Canada mourns as two more Catholic churches located in Indigenous communities were burned overnight. Two similar fires in British Columbia were reported less than a week ago, according to German news broadcaster, Deutsche Welle.
St. Anne’s Church on Upper Similkameen Indian Band land, and the Chopaka Church on the lands of the Lower Similkameen Indian Band have gone up in flames around 3 a.m. on June 26. Both churches, more than 100 years old, were burned to the ground and authorities considered the two fires as “suspicious.”
These churches represent a place of worship for community members as well as gathering spaces for many, for various celebrations and times of loss. It will be felt deeply for those that sought comfort and solace in the Church. —Similkameen Indian Bands
Sergeant Jason Bayda of the Royal Canadian Mounted Police (RCMP), Canada’s national police force, said they are “looking to determine any possible connection to the church fires in both Penticton and Oliver on June 21, 2021.”
RCMP issued a statement after the previous week’s fires, saying investigators “won’t speculate on a motive.”
The Similkameen Indian Bands have expressed their disbelief and anger over the burning of their churches, reports Peace Arch News. They issued a press release stating that, “These churches represent a place of worship for community members as well as gathering spaces for many, for various celebrations and times of loss. It will be felt deeply for those that sought comfort and solace in the Church.”
The churches were historical landmarks in the Indigenous reserves. The Lower Similkameen Indian Band recalled how some of their community members gathered in church.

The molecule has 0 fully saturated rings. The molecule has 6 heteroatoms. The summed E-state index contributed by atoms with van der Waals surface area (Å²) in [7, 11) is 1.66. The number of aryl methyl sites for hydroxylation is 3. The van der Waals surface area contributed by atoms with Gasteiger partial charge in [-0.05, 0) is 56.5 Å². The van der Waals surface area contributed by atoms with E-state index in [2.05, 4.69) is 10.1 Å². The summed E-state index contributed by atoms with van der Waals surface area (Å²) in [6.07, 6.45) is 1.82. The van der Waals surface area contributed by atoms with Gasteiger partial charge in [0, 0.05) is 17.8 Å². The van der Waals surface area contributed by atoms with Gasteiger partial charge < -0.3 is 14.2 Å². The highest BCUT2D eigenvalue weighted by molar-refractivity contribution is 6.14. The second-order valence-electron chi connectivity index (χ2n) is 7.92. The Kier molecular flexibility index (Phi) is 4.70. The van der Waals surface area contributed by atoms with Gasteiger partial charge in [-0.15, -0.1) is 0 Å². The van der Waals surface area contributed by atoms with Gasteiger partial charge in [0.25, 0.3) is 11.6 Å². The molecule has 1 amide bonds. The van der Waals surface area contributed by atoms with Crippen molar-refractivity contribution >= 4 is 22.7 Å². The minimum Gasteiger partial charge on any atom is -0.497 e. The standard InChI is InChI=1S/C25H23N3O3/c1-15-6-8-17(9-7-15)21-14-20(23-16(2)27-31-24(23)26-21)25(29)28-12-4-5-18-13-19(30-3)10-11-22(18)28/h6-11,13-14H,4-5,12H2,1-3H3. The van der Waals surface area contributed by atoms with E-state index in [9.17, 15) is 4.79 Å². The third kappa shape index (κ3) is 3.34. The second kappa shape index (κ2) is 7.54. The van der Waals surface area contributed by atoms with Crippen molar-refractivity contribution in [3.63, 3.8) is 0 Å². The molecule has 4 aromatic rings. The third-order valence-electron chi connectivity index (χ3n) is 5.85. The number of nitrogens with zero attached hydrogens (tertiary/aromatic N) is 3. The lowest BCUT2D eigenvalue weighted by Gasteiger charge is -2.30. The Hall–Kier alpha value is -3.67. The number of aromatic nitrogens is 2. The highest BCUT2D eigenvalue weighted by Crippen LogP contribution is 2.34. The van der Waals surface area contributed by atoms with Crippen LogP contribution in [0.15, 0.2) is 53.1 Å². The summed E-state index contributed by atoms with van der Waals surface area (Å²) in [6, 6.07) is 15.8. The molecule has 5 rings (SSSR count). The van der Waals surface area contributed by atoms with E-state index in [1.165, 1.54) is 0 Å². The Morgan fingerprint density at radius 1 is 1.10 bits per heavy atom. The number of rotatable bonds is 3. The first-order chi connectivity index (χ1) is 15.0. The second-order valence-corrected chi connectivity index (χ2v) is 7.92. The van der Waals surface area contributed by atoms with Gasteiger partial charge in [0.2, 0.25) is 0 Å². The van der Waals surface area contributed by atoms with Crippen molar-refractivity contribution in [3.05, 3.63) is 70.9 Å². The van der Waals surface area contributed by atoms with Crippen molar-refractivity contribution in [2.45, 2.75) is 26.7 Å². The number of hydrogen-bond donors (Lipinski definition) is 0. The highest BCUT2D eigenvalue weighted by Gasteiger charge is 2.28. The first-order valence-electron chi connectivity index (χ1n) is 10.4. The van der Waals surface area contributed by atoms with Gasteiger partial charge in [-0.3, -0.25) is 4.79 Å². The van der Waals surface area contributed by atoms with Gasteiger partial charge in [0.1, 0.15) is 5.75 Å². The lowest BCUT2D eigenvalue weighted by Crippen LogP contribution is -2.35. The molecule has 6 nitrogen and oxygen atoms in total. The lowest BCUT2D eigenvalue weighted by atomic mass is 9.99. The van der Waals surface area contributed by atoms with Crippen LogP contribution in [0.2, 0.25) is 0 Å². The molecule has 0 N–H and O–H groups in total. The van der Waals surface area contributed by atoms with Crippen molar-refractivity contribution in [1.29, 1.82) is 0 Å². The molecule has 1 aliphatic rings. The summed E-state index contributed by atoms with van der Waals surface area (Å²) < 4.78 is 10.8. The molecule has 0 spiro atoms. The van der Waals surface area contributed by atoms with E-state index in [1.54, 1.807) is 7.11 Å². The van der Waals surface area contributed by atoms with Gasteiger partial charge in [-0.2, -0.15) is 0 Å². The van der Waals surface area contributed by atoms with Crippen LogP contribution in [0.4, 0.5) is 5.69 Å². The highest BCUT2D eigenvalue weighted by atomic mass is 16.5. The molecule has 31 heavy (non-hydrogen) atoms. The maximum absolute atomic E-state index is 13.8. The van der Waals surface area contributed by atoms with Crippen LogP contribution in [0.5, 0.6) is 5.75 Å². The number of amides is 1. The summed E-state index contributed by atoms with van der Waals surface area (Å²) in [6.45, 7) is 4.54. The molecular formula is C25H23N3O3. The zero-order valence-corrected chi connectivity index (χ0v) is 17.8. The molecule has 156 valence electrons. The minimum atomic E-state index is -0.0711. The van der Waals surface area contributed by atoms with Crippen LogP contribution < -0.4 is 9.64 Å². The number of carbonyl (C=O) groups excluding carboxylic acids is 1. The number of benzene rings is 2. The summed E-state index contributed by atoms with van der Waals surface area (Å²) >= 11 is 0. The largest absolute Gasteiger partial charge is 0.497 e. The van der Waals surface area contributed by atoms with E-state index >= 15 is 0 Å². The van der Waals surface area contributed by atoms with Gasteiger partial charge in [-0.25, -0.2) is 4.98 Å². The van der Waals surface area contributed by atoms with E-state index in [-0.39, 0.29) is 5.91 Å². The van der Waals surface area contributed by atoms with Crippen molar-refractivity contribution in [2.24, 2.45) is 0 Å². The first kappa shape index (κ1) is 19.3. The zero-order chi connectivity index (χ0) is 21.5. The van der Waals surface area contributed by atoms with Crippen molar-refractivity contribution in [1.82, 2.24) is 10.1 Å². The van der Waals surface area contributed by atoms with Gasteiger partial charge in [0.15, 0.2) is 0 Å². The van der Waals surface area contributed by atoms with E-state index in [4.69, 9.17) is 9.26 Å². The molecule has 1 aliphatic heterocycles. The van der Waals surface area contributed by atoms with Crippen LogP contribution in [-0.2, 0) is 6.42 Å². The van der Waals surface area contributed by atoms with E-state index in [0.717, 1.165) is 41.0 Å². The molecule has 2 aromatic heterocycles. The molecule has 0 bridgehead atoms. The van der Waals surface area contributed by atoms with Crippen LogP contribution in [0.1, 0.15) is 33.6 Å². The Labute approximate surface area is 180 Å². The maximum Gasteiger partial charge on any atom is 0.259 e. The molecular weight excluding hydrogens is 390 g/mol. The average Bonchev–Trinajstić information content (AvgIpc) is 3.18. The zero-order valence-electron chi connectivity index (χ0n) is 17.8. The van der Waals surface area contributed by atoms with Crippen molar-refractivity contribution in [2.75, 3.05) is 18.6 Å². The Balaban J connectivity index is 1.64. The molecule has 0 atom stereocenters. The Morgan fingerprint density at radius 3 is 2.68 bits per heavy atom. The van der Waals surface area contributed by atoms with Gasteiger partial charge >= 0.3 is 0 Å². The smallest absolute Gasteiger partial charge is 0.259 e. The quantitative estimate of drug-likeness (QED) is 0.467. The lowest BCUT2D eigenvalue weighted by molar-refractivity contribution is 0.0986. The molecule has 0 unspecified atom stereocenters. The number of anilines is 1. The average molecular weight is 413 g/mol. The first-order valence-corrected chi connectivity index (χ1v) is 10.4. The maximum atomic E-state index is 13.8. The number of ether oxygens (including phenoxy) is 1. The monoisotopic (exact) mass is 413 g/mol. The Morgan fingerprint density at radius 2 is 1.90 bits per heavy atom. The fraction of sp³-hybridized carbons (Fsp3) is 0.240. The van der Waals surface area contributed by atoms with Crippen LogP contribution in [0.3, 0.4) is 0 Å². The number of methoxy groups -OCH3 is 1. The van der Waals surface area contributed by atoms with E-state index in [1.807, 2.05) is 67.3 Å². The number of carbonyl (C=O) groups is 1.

“This is a symptom of the intergenerational trauma our survivors and intergenerational descendants are experiencing, there are supports to help deal with these emotions in a more healing way,” the Lower Similkameen said.
“While we cannot speculate that the person(s) responsible had any connections to our Communities of Upper and Lower Similkameen, all we can do now is be there to support others during this time of loss in community and the loss of our historical landmarks,” reads the press release.
The groups also issued a request to: “Please be respectful while the LSIB and USIB confirm what next steps will be taken with this loss and now recovery of such landmarks and historical gathering places known in the Similkameen Valley.”
The church fires followed the discovery of nearly a thousand unmarked graves at former church-run residential schools where Indigenous children were removed from their homes, forced to convert to Christianity and prohibited from practicing their native customs, language and traditions.
Prime Minister Justin Trudeau has issued an apology for Canada’s longtime Indigenous assimilation policy which ended in the 1990s.